conn
        |> put_flash(:info, "User created successfully.")
        |> UserAuth.log_in_user(user)

      {:error, %Ecto.Changeset{} = changeset} ->
        render(conn, "new.html", changeset: changeset, token: token)
    end
  end
end

Both the new and the create functions have changed. The new function pulls the registration token out of the params map and passes this along to the form via the token: params["token"] assignment. The create function calls into the new backend registration function (register_user_with_token) instead of register_user.

And that’s it for the front end changes!

Before giving it a go, we can update Accounts.register_user and make it a private function as it is no longer called outside of the Accounts context module.

/lib/reg_tokens/accounts.ex
defp register_user(attrs) do
...

Trying it out

Let’s give the full registration workflow a go. We’ll fire up the server.

Terminal
iex -S mix phx.server

And then create a registration token.

Terminal
RegTokens.Accounts.generate_registration_token(scoped_to_email: "sally8765@example.com")

Note: you’d likely want to build some sort of admin interface for generating and managing tokens, but that’s outside the scope of this article so we’ll just stick to generating the tokens in iex.

Now with a valid token in hand we can navigate to the appropriate registration URL, in this case http://localhost:4000/users/register/a7f0d5ea-f005-49ba-83aa-a4e00f31c4c7.

Since we generated an email scoped token, signing up with a different email will fail.

But with the correct email, we’re all good.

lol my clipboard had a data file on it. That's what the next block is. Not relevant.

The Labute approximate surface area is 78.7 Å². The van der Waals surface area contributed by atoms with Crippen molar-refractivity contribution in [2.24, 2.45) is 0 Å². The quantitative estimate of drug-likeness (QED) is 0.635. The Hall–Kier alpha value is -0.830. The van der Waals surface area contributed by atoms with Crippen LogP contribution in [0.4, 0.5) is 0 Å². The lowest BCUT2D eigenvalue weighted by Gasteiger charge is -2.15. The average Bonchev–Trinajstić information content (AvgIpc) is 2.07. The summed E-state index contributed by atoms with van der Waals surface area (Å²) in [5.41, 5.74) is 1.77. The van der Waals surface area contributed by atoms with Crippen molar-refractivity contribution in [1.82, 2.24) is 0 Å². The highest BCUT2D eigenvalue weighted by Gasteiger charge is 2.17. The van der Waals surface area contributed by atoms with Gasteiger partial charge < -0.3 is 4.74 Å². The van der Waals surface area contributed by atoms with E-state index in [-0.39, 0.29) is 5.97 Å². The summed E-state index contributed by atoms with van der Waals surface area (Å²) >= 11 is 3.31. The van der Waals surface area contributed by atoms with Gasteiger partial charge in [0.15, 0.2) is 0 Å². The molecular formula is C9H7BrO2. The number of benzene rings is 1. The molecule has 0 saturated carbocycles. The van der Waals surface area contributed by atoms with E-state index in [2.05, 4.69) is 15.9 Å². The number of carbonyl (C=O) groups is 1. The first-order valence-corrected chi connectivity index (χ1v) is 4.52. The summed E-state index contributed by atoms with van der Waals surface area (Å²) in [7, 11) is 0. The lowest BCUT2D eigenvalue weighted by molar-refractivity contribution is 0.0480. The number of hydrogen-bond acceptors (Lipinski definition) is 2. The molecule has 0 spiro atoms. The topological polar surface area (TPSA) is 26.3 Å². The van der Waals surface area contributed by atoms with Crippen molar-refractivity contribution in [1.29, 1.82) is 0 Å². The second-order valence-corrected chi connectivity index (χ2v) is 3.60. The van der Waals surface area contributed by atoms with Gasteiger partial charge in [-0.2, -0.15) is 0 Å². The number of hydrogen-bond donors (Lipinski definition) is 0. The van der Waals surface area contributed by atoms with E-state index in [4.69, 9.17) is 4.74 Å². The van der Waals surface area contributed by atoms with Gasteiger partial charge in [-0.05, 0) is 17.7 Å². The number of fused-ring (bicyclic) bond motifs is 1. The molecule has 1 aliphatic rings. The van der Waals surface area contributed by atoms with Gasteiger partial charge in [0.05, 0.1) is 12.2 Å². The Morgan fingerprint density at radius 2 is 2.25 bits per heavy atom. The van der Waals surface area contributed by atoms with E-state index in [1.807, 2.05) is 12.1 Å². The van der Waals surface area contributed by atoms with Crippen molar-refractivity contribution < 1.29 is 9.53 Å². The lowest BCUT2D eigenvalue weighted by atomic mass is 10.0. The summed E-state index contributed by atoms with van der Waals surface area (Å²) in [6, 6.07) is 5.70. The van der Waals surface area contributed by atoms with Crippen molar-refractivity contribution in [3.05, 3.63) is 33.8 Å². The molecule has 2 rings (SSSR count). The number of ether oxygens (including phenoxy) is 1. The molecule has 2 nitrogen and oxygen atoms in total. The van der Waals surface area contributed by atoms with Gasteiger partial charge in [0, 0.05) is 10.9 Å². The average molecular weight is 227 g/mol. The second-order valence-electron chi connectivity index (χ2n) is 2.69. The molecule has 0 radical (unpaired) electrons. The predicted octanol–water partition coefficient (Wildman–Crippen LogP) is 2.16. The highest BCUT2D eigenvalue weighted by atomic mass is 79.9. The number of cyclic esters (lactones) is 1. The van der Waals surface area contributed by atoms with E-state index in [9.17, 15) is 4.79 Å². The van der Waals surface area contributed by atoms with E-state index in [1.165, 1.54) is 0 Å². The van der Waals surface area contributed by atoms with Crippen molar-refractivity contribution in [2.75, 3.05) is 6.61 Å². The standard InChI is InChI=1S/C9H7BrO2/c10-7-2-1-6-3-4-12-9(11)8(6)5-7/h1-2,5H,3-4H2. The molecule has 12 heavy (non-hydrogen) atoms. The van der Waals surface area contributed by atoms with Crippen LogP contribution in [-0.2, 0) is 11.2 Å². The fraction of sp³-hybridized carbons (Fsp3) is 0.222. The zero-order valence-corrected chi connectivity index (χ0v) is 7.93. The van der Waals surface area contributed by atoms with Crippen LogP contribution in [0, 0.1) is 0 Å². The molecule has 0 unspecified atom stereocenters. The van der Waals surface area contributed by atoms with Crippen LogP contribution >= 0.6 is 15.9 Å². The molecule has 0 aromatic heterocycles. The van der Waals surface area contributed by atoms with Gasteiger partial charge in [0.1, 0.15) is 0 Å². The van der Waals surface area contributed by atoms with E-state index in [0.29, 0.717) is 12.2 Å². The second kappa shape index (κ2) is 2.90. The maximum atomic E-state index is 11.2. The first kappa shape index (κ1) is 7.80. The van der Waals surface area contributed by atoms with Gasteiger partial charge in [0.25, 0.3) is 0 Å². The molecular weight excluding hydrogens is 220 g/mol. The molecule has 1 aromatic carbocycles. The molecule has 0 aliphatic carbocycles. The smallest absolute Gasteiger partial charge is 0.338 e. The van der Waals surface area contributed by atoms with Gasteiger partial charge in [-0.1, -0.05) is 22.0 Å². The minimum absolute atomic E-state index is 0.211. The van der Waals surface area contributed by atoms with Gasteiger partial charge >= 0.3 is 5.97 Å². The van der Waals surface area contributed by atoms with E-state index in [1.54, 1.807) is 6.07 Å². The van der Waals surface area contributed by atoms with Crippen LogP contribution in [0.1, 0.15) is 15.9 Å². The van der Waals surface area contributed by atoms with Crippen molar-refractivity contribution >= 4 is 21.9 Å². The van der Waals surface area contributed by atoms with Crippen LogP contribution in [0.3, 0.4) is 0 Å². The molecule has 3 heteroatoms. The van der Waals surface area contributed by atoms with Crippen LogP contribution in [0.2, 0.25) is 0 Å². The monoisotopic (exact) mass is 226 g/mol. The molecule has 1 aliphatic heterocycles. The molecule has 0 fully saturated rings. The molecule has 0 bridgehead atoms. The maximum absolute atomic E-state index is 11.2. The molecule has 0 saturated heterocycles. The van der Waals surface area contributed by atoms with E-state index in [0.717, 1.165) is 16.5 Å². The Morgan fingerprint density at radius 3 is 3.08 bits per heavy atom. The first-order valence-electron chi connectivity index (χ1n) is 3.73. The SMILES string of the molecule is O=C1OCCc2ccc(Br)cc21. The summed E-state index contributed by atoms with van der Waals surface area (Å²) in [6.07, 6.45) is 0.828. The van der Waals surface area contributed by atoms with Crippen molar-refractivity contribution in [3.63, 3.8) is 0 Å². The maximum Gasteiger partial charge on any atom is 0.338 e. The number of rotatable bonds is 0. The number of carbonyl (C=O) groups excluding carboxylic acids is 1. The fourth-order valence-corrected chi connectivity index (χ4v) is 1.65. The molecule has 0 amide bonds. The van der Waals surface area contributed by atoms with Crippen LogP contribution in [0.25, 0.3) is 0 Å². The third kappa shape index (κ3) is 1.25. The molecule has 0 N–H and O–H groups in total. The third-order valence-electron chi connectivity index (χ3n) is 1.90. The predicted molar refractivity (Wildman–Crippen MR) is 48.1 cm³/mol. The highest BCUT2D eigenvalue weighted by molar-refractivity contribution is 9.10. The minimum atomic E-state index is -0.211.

Nice! We just have a few tests to deal with.

Updating some tests

We need to make a small change to the user_session_controller test. It has an assertion for the registration link and since we’ve removed that link we also need to remove the assertion from the test.

/test/auth_w_invite_web/controllers/user_session_controller_test.exs
describe "GET /users/log_in" do
  test "renders log in page", %{conn: conn} do
    conn = get(conn, Routes.user_session_path(conn, :new))
    response = html_response(conn, 200)
    assert response =~ "<h1>Log in</h1>"
    assert response =~ "Log in</a>"
    # remove the below
    # assert response =~ "Register</a>"
  end

The only other test to update is user_registration_controller_test.exs.

/test/reg_tokens_web/controllers/user_registration_controller_test.exs
defmodule RegTokensWeb.UserRegistrationControllerTest do
  use RegTokensWeb.ConnCase, async: true

  import RegTokens.AccountsFixtures

  @default_registration_token "40083e23-a925-473a-b4ad-134dfa3ee99a"

  describe "GET /users/register" do
    test "renders registration page", %{conn: conn} do
      conn = get(conn, Routes.user_registration_path(conn, :new, @default_registration_token))
      response = html_response(conn, 200)
      assert response =~ "<h1>Register</h1>"
      assert response =~ "Log in</a>"
    end

    test "redirects if already logged in", %{conn: conn} do
      conn =
        conn
        |> log_in_user(user_fixture())
        |> get(Routes.user_registration_path(conn, :new, @default_registration_token))

      assert redirected_to(conn) == "/"
    end
  end

  describe "POST /users/register" do
    @tag :capture_log
    test "creates account and logs the user in", %{conn: conn} do
      email = unique_user_email()
      token = registration_token_fixture().token

      conn =
        post(conn, Routes.user_registration_path(conn, :create, token), %{
          "user" => valid_user_attributes(email: email)
        })

      assert get_session(conn, :user_token)
      assert redirected_to(conn) =~ "/"

      # Now do a logged in request and assert on the menu
      conn = get(conn, "/")
      response = html_response(conn, 200)
      assert response =~ email
      assert response =~ "Settings</a>"
      assert response =~ "Log out</a>"
    end

    test "render errors for invalid data", %{conn: conn} do
      conn =
        post(conn, Routes.user_registration_path(conn, :create, @default_registration_token), %{
          "user" => %{"email" => "with spaces", "password" => "too short"}
        })

      response = html_response(conn, 200)
      assert response =~ "<h1>Register</h1>"
      assert response =~ "must have the @ sign and no spaces"
      assert response =~ "should be at least 12 character"
      assert response =~ "Invalid registration token!"
    end
  end
end